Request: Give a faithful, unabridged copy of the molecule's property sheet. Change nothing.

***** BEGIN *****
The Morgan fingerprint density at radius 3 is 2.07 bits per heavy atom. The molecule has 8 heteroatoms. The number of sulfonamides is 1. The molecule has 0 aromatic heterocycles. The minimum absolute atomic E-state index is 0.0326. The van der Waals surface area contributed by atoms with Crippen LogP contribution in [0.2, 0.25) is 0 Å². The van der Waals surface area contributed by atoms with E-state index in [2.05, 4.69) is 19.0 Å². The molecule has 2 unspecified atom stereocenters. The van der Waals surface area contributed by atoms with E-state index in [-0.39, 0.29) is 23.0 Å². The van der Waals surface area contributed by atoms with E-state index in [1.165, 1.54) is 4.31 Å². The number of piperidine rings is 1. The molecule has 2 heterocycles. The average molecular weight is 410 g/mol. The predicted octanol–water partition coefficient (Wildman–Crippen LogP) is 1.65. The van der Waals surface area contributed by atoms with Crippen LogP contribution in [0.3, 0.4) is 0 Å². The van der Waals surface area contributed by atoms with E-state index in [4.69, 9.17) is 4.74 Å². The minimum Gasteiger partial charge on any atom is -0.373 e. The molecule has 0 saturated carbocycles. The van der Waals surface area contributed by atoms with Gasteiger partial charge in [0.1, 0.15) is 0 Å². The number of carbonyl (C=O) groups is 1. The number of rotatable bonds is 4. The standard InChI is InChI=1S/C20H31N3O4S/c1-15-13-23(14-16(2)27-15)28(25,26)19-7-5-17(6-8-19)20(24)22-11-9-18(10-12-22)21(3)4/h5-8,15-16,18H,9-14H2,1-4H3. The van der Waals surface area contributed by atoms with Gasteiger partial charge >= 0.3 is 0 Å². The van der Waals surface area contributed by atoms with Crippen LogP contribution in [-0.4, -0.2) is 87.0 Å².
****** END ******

The Morgan fingerprint density at radius 3 is 2.07 bits per heavy atom. The molecule has 8 heteroatoms. The number of sulfonamides is 1. The molecule has 0 aromatic heterocycles. The minimum absolute atomic E-state index is 0.0326. The van der Waals surface area contributed by atoms with Crippen LogP contribution in [0.2, 0.25) is 0 Å². The van der Waals surface area contributed by atoms with E-state index in [2.05, 4.69) is 19.0 Å². The molecule has 2 unspecified atom stereocenters. The van der Waals surface area contributed by atoms with E-state index in [-0.39, 0.29) is 23.0 Å². The van der Waals surface area contributed by atoms with E-state index in [1.165, 1.54) is 4.31 Å². The number of piperidine rings is 1. The molecule has 2 heterocycles. The average molecular weight is 410 g/mol. The predicted octanol–water partition coefficient (Wildman–Crippen LogP) is 1.65. The van der Waals surface area contributed by atoms with Crippen LogP contribution in [0.3, 0.4) is 0 Å². The van der Waals surface area contributed by atoms with E-state index in [4.69, 9.17) is 4.74 Å². The minimum Gasteiger partial charge on any atom is -0.373 e. The molecule has 0 saturated carbocycles. The van der Waals surface area contributed by atoms with Gasteiger partial charge in [0.1, 0.15) is 0 Å². The number of carbonyl (C=O) groups is 1. The number of rotatable bonds is 4. The standard InChI is InChI=1S/C20H31N3O4S/c1-15-13-23(14-16(2)27-15)28(25,26)19-7-5-17(6-8-19)20(24)22-11-9-18(10-12-22)21(3)4/h5-8,15-16,18H,9-14H2,1-4H3. The van der Waals surface area contributed by atoms with Gasteiger partial charge >= 0.3 is 0 Å². The van der Waals surface area contributed by atoms with Crippen LogP contribution in [-0.4, -0.2) is 87.0 Å².